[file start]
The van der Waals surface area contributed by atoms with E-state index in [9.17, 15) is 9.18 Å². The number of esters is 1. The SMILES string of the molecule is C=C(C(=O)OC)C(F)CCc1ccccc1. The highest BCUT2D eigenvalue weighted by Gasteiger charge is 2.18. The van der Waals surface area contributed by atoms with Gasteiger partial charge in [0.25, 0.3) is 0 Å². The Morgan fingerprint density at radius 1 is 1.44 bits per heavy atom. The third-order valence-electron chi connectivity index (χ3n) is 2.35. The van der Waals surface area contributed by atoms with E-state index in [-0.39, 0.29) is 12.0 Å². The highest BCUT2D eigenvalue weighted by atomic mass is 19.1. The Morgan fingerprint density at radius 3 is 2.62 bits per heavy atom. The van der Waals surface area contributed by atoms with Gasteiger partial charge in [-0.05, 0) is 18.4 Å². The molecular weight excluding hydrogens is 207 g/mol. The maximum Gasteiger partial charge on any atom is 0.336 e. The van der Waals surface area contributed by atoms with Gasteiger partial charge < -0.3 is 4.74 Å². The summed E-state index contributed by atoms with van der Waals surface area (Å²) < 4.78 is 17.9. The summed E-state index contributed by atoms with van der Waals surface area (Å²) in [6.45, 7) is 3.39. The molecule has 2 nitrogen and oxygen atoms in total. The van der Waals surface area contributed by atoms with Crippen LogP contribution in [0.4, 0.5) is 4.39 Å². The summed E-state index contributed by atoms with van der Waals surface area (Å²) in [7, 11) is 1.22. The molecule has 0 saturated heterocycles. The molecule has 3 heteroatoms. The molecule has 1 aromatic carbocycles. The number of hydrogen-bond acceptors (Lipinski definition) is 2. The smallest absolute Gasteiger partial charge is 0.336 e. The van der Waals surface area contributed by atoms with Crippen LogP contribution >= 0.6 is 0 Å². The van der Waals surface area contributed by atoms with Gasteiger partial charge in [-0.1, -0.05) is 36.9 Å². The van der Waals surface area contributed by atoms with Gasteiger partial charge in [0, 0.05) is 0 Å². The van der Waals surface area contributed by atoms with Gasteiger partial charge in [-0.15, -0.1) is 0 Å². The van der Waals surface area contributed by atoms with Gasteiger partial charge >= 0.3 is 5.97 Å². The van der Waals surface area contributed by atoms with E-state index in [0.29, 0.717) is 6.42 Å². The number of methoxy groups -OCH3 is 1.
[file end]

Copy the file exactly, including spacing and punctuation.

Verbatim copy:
The van der Waals surface area contributed by atoms with E-state index in [9.17, 15) is 9.18 Å². The number of esters is 1. The SMILES string of the molecule is C=C(C(=O)OC)C(F)CCc1ccccc1. The highest BCUT2D eigenvalue weighted by Gasteiger charge is 2.18. The van der Waals surface area contributed by atoms with Gasteiger partial charge in [0.25, 0.3) is 0 Å². The Morgan fingerprint density at radius 1 is 1.44 bits per heavy atom. The third-order valence-electron chi connectivity index (χ3n) is 2.35. The van der Waals surface area contributed by atoms with E-state index in [-0.39, 0.29) is 12.0 Å². The highest BCUT2D eigenvalue weighted by atomic mass is 19.1. The Morgan fingerprint density at radius 3 is 2.62 bits per heavy atom. The van der Waals surface area contributed by atoms with Gasteiger partial charge in [-0.05, 0) is 18.4 Å². The molecular weight excluding hydrogens is 207 g/mol. The maximum Gasteiger partial charge on any atom is 0.336 e. The van der Waals surface area contributed by atoms with Gasteiger partial charge < -0.3 is 4.74 Å². The summed E-state index contributed by atoms with van der Waals surface area (Å²) < 4.78 is 17.9. The summed E-state index contributed by atoms with van der Waals surface area (Å²) in [6.45, 7) is 3.39. The molecule has 2 nitrogen and oxygen atoms in total. The van der Waals surface area contributed by atoms with Crippen LogP contribution in [0.4, 0.5) is 4.39 Å². The summed E-state index contributed by atoms with van der Waals surface area (Å²) in [7, 11) is 1.22. The molecule has 0 saturated heterocycles. The molecule has 3 heteroatoms. The molecule has 1 aromatic carbocycles. The number of hydrogen-bond acceptors (Lipinski definition) is 2. The smallest absolute Gasteiger partial charge is 0.336 e. The van der Waals surface area contributed by atoms with Crippen LogP contribution >= 0.6 is 0 Å². The van der Waals surface area contributed by atoms with Gasteiger partial charge in [-0.1, -0.05) is 36.9 Å². The van der Waals surface area contributed by atoms with Gasteiger partial charge in [0, 0.05) is 0 Å². The van der Waals surface area contributed by atoms with Gasteiger partial charge in [-0.15, -0.1) is 0 Å². The van der Waals surface area contributed by atoms with Gasteiger partial charge >= 0.3 is 5.97 Å². The van der Waals surface area contributed by atoms with E-state index in [0.29, 0.717) is 6.42 Å². The number of methoxy groups -OCH3 is 1.